Yasia Williams, who designed the sumptuous forthcoming seventh edition of
The World Atlas of Wine to be published next month, sends this breathless report.
Saturday 7 September saw 8,500 runners from 55 countries meet in Pauillac for the start of the 29th Marathon du Médoc. Created in 1984 by a group of passionate marathon fans, this 42-km course has become a must for many marathon runners - not for conventional reasons but for the promise of a race built on four fundamental pillars: health, sport, conviviality and fun.
As part of a team of four female club runners (Yasia is on the right
in red), we saw this as the ultimate in long-distance running. A shift from the time-conscious races we had experienced of late, to something that seemed almost too good to be true: a race that incorporated a marathon with tasting and drinking wine. With the requirement of a sci fi-themed outfit (it's a different theme every year) and a promise of running through some of the finest chateaux in the world, we set off from London to Bordeaux on an early Friday morning flight. After picking up our race packs, we headed over to Ch Lamothe-Cissac for an evening pasta party. Walking through the courtyard we made our way over to taste our first wines, three different Sauternes including Château Monteils 2004.
Over 1,500 of the competitors seated themselves in a marquee in the grounds of this beautiful château. After we shared pasta dishes, each served with magnums of different wines, including 2007s from Chu Tour Saint-Joseph and Ch Cissac, the crowd erupted on to the dance floor to a wonderful live band that played all night. Fireworks exploded over the night skies as we finished the last of our tasting and headed back to the coaches for the ride back to Bordeaux.
Early Saturday morning, with Star Trek dresses and Spock ears firmly in place, we made our way to the start where an extraordinary array of sci fi characters had gathered. As the music blared and a series of women spun above our heads attached to floating orbs, the countdown began and off we went. The route promised to take us on one single figure-of-eight loop, running past, through and around 60 of the Médoc's finest estates. The weather held, much to our delight, as as we headed up and through our first set of vines. We could hear a band playing somewhere in the far distance, a promise of our first tasting. It didn't disappoint. Our first stop was Ch Batailley 4 km in. Runners jostled to get to the front of the tables lined with tasting cups of wine as others, wine in hand, passed to the other side to pick up some energy in the form of fruit cake and sandwiches.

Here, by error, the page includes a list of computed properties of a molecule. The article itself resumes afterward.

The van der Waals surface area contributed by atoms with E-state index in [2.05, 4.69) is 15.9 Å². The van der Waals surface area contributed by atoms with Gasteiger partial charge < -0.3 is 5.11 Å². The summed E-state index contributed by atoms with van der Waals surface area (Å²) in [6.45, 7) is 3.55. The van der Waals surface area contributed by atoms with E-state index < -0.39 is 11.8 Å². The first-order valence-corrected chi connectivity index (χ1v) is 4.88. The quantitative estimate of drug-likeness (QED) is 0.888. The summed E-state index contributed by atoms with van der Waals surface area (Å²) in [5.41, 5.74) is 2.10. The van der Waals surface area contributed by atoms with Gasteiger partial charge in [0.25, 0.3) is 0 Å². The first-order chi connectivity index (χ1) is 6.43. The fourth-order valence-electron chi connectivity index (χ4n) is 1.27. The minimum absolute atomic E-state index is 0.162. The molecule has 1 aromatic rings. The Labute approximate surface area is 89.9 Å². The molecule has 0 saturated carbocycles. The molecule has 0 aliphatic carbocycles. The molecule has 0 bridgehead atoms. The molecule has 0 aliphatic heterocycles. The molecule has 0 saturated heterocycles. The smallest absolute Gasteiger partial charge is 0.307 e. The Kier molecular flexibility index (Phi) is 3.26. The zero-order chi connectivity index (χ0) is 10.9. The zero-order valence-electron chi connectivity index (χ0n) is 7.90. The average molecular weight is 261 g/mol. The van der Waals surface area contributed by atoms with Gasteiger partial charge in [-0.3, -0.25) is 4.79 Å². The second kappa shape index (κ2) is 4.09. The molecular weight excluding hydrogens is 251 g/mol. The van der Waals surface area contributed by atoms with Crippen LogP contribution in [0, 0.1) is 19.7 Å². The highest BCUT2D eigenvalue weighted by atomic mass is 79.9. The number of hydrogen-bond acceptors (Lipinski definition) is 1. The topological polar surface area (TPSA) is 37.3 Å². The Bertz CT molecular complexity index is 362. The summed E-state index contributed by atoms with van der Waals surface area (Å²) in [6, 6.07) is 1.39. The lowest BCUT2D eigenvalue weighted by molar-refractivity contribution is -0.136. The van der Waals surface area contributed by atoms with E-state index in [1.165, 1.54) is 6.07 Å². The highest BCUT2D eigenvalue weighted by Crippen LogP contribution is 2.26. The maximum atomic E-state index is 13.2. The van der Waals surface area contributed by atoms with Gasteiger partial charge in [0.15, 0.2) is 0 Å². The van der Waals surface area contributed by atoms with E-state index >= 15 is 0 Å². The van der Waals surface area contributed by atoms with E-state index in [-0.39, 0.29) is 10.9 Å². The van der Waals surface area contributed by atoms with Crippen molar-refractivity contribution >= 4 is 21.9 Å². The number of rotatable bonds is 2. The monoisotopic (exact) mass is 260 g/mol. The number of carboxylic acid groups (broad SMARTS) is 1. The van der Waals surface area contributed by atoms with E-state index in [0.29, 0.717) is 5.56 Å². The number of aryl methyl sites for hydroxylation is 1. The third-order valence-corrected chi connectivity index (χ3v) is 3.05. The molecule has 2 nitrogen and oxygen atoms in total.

As a rule, you stopped, you tasted, you commented, you chatted to others, you discussed and off you went. This was the set-up for the whole race. A full 22 of the finest châteaux opened their doors so that the runners could sample their wines. An amazing array of new and old, modern and classic, simple and extravagant awaited us. Bands played, people danced and new friendships were born out of such a simple agreement that this was quite possibly the best day ever.
There was red all the way, with tastings at Ch Pichon-Longueville, Beychevelle and Mouton-Rothschild as we snaked our way through with legs tiring as we hit the 38-km oyster and fizz stop. It was a welcome change to taste the chilled bubbles of R Gabriel Pagin Fils [however did Yasia have the energy to record this name? - JR] , followed 2 km later by Le Rosé de Mouton Cadet. With the finish in sight, there was just time for a quick ice cream stop and a face-painting addition to the costume before we joined hands, lifted them into the air and ran triumphantly down the red carpet and over the finish line. Our prize for completing this epic journey was a medal, a bag and a beautiful wooden box containing a bottle of Ch La Rose-Trintaudon 2008.
An hour later and we were already talking about our plans for next year. A special 30th anniversary edition of this wonderful race is set for 13 September 2014, the theme... carnival. I cannot wait.
For more detail on the marathon wines, see Tim Jackson's report on the forum.